Wednesday, January 11, 2023

1st Impression on Rural Hours by Susan Fenimore Cooper

Painting: Woman Walking on a Forest Trail by Vasily Polenov

Susan Fenimore Cooper was the daughter of the great American novelist: James Fenimore Cooper, who wrote The Last of the Mohicans, and "whom she served as devoted companion and amanuensis until his death in 1851." [source: Britannica]

Encouraged by her father, Susan wrote her first novel: Elinor Wyllys; or, The Young Folk of Longbridge, under the pseudonym Amabel Penfeather. It was published in 1845.

Besides a writer, Susan was also, what one might call, an amateur naturalist. She loved to observe nature and rural country life of her village: Cooperstown, New York, during her walks and excursions. It was from her journals on these subject, that Rural Hours was published in 1850, with quite a big success.

Despite of not putting her name as the writer (it's written only as "by a Lady"), her book was by no means unnoticed by her contemporaries. Even Charles Darwin, the famous naturalist at that time, had mention Susan's book in his letter to a friend:

Talking of books, I am in middle of one which pleases me…’Miss Cooper’s Journal of a Naturalist.’ Who is she? She seems a very clever woman & gives a capital account of the battle between our & your weeds”. - [source: Wikipedia]

(Rural Hours was also published as "Journal of a Naturalist").

Rural Hours was even believed to be the inspiration of Thoreau's Walden:
"Rural Hours in particular has been called the first major work of environmental literary nonfiction by an American woman writer, both a source and a rival of Thoreau's Walden" - [source: Wikipedia]

From her very first journal entry (Saturday, March 4th), I was instantly hooked; but it was her entry about birds which completely won my heart. I love birds, though living in a big city don't give me much opportunity to get to know them intimately. I'm contented enough to watch them flying and feeding on the trees outside my apartment window. Fortunately, I have a neighbor who's also a bird lover. Every morning she puts a plate of grains to feed birds around here outside her balcony. The visitors are mostly Old World Sparrows and two or three Black Pigeons. While the smaller one: Estrildid Finches are usually flying around and feeding on the trees. It's hard to see them, but I know where they are from their twittering. Also regular visitors to this area are Zebra Doves with their cute head movements when walking on the ground, and Sooty-headed bulbul with their beautiful singing voices.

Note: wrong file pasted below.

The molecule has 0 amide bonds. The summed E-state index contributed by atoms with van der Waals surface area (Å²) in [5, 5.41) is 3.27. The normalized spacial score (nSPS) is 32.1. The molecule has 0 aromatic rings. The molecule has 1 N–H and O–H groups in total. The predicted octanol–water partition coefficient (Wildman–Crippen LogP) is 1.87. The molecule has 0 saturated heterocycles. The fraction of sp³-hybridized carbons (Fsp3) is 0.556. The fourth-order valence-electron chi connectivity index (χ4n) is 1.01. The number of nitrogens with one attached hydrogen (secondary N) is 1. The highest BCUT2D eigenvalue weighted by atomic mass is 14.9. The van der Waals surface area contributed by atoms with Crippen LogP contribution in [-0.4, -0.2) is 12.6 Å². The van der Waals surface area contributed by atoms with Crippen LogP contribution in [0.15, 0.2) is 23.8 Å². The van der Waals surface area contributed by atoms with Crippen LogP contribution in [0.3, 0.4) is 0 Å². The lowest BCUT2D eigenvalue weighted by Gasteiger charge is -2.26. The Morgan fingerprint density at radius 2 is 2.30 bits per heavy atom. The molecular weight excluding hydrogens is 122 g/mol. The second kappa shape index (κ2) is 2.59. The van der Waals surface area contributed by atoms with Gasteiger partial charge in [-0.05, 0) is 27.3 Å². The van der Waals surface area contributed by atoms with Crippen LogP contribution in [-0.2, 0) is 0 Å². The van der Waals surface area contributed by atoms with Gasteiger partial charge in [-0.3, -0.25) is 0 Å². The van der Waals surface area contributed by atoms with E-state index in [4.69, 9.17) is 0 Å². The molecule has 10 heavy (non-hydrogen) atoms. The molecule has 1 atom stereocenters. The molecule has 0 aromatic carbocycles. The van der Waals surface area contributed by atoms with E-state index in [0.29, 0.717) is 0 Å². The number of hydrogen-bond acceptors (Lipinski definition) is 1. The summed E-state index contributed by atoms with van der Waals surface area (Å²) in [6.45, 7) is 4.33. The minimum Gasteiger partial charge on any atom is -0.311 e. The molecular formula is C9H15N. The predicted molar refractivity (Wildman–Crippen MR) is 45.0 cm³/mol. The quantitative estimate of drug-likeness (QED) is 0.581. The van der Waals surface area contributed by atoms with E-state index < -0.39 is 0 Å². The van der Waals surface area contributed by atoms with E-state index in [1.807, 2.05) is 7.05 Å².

Two of my favorite passages so far, are all about birds. I found them interesting mostly because I've never seen nor heard them. I've even checked YouTube videos because I was so curious. It actually added charm to my reading!

"Three large waterfowl also passed along in the same direction; we believed them to be loons; they were in sight only for a moment, owing to the trees above us, but we heard a loud howling cry as they flew past like that of those birds."


"The Dipper must indeed be a very singular bird; instead of swimming on the surface of the water like ducks and geese, or beneath like the loons, or wading along the shores like many of the long-legged coast tribes, it actually runs or flies about at will over gravelly beds of mountain streams."

This would be a very slow read for me. So exciting to explore the birds and flowers together with Cooper, all through the four seasons! Will report back my final thoughts in the next few weeks - or more!


  1. I love birdwatching, too. :D And these essays sound good; I never realized that James Fenimore Coope had a daughter who wrote, too.

    1. Neither did I! And so far I loved her writing. I'm thinking of trying her novel too.
      Oh, birdwatching is so satisfying, isn't it? I wish there's wood or forest near where I live. where I can do this at least on weekends...

  2. Isn't the loon cry eery? We like to go to the national park north of here where we often hear them. And this summer they had a couple of chicks, too!

    I like the new feature. I didn't really know anything about Susan Fenimore Cooper, so this is nice.

    1. It is eerie! Haven't heard any bird cries like that before.
      Thank you, Reese, I'm glad you like it too.


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